My quest to find a production of Puccini’s Madama Butterfly that has anything insightful to say about the piece continues. This time it’s the 2018 production from Glyndebourne directed by Annilese Miskimmon. I was interested to see how a female director would treat the obvious problems with the piece. Miskimmon’s solution is to shift the setting to early 1950s Nagasaki and to treat Butterfly as one of many real and fake war brides. Apparently there was a thriving fake war bride business at the time. The obvious problem of a Nagasaki setting is just ignored.
I reviewed Brett Dean’s Hamlet when it was first broadcast from Glyndebourne on the BBC in 2017. Somehow I managed to miss the subsequent DVD/Blu-ray release but I’ve now been able to get hold of the DVD and can provide some further insights. As far as the work itself, the production, the performance and the video direction I don’t have anything much to add to my original review.
Samuel Barber’s Vanessa doesn’t get performed much and the recently released recording of the 2018 Glyndebourne production is the only video version available. It’s pretty interesting, if perplexing at times, and I’m not as convinced as many of the people interviewed in the “extras” portion of the disk that this is an “under-rated masterpiece”.
I’m not, in the normal run of things, a huge fan of obscure bel canto operas. A very long list of them languish in obscurity for very good reasons. So, my hopes were not all that high when I stuck the 2015 Glyndebourne recording of Donizetti’s Poliuto in the player. I was wrong. This is probably the best martyrdom opera from Glyndebourne since Peter Sellars’ production of Theodora in 1998.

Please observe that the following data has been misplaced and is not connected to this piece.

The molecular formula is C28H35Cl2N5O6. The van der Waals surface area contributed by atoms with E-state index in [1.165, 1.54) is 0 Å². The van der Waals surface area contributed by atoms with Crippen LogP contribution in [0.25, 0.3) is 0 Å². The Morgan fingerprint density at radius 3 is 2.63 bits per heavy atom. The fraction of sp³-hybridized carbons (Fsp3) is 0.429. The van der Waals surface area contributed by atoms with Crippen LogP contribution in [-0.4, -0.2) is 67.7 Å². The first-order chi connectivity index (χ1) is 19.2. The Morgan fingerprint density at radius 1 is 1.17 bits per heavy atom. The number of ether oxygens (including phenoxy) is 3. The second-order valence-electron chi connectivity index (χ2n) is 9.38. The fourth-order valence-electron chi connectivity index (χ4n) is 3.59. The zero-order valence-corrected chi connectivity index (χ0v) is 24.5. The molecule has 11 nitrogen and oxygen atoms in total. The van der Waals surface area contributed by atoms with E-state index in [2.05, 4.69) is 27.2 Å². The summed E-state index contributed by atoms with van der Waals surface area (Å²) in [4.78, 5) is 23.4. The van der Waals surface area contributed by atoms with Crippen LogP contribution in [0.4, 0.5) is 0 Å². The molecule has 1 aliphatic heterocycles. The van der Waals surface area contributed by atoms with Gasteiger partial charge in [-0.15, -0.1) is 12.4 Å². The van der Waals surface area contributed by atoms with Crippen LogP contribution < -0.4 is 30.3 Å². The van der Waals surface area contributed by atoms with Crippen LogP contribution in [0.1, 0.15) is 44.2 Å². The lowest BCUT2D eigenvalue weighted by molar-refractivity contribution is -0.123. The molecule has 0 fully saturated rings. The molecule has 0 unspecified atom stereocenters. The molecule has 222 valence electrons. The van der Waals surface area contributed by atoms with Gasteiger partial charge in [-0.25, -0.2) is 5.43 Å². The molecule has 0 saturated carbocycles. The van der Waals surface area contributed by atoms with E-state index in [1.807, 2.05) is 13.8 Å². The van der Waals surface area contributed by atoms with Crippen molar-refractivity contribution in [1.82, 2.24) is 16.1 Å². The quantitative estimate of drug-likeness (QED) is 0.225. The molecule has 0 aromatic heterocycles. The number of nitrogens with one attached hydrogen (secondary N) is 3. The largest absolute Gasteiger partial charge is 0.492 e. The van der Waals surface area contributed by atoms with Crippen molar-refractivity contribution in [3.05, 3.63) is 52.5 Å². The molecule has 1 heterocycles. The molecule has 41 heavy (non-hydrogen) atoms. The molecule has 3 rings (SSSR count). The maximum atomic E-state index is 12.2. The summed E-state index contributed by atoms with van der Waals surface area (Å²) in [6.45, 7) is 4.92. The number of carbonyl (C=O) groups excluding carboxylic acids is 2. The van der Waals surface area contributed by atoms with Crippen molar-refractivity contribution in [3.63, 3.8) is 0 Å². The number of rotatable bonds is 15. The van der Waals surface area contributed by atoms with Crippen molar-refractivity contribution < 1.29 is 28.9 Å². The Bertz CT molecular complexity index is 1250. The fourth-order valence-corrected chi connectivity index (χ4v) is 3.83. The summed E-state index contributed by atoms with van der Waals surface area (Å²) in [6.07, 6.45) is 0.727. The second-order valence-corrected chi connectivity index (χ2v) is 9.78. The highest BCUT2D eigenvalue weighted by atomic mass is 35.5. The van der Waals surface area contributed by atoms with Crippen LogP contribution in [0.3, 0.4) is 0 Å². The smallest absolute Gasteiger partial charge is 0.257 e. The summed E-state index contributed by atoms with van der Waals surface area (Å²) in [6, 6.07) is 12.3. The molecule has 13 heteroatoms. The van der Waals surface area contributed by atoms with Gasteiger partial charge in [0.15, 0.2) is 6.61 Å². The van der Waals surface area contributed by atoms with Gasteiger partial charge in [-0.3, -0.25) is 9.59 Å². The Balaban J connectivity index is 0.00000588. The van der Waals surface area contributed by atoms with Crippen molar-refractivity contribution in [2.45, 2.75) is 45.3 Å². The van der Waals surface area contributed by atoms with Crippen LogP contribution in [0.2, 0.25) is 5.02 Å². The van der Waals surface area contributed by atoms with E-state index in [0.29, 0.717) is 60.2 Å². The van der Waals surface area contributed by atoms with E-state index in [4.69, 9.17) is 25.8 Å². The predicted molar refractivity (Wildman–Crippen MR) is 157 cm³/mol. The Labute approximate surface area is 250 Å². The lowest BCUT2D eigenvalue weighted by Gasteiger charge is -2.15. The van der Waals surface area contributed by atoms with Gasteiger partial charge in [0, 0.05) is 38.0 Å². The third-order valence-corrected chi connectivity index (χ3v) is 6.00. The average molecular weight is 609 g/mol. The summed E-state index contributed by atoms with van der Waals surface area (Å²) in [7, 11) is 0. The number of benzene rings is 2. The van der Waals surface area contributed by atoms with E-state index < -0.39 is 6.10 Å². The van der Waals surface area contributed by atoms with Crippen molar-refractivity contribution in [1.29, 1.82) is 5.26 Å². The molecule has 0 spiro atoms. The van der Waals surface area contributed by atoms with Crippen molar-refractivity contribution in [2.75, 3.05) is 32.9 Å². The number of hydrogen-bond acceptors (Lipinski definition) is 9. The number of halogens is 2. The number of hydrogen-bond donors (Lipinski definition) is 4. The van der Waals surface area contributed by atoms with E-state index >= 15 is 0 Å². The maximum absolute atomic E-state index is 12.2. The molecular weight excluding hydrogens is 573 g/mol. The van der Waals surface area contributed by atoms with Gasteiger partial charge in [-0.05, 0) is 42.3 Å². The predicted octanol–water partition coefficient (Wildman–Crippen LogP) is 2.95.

Claus Guth’s Salzburg da Ponte cycle is certainly my favourite trifecta and they are right up on my list for top picks for all three operas so I was intrigued to see what he would do with the much less recorded La clemenza di Tito which he directed at Glyndebourne in 2017. Bottom line, I’m not at all convinced by it.
No opera says Glyndebourne like Mozart’s Le Nozze di Figaro. It opened the first season in 1934 and inaugurated the new theatre in 1994. Michael Grandage’s production which opened in 2012 was, I think, Glyndebourne’s fifth. In any event it’s a fairly traditional affair though with the setting updated to the 1960s (though still set in a palace in Seville and I’ve got a nagging feeling that late Franco era Spain didn’t have much in common with the Haight and Carnaby Street but there you go). The updated setting does allow for some visual gags with ridiculous 1960s dance moves but otherwise it could pretty much be anywhere, anytime. There’s no concept and Grandage’s focus is on the interactions between the characters and the way they can be expressed in a relatively intimate house.
Nicholas Hytner’s production of Mozart’s Così fan tutte, seen at Glyndebourne in 2006, is about as traditional as it gets. The story is straightforwardly told and the settings and costumes are 18th century Naples, or at least some operatic approximation of it. That said, it’s immensely enjoyable and, just occasionally, goes beyond the superficial. The strength lies in the casting and in the director’s decision to allow his young singers to behave like young people. Miah Persson as Fiordiligi and Anke Vondung as Dorabella are close to perfect in their exuberant girlishness. Naturally Vondung gets to be a bit ditzier than the angstier Persson because that’s how the thing is written. Both of them sing extremely well too and there’s nothing lacking in the big solos or duets.